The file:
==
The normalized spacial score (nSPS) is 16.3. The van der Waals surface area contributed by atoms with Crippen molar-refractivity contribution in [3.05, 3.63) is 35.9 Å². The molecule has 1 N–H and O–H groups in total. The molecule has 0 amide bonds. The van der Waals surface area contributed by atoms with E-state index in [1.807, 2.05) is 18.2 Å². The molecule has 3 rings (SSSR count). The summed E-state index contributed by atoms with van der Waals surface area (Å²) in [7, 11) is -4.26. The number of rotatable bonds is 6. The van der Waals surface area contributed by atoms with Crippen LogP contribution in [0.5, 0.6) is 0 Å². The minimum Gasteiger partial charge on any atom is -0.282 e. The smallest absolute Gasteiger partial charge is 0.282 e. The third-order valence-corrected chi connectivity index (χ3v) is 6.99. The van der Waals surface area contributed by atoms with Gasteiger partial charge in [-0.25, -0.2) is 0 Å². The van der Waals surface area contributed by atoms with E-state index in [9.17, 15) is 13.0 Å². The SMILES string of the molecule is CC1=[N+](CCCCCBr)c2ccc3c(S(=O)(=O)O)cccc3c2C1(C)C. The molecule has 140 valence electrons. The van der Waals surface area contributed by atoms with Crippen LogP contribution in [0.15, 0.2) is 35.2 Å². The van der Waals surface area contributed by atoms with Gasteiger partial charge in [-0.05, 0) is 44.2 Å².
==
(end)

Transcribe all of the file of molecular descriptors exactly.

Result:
The normalized spacial score (nSPS) is 16.3. The van der Waals surface area contributed by atoms with Crippen molar-refractivity contribution in [3.05, 3.63) is 35.9 Å². The molecule has 1 N–H and O–H groups in total. The molecule has 0 amide bonds. The van der Waals surface area contributed by atoms with E-state index in [1.807, 2.05) is 18.2 Å². The molecule has 3 rings (SSSR count). The summed E-state index contributed by atoms with van der Waals surface area (Å²) in [7, 11) is -4.26. The number of rotatable bonds is 6. The van der Waals surface area contributed by atoms with Crippen LogP contribution in [0.5, 0.6) is 0 Å². The minimum Gasteiger partial charge on any atom is -0.282 e. The smallest absolute Gasteiger partial charge is 0.282 e. The third-order valence-corrected chi connectivity index (χ3v) is 6.99. The van der Waals surface area contributed by atoms with Gasteiger partial charge in [-0.25, -0.2) is 0 Å². The van der Waals surface area contributed by atoms with E-state index in [9.17, 15) is 13.0 Å². The SMILES string of the molecule is CC1=[N+](CCCCCBr)c2ccc3c(S(=O)(=O)O)cccc3c2C1(C)C. The molecule has 140 valence electrons. The van der Waals surface area contributed by atoms with Crippen LogP contribution in [0.15, 0.2) is 35.2 Å². The van der Waals surface area contributed by atoms with Gasteiger partial charge in [-0.05, 0) is 44.2 Å².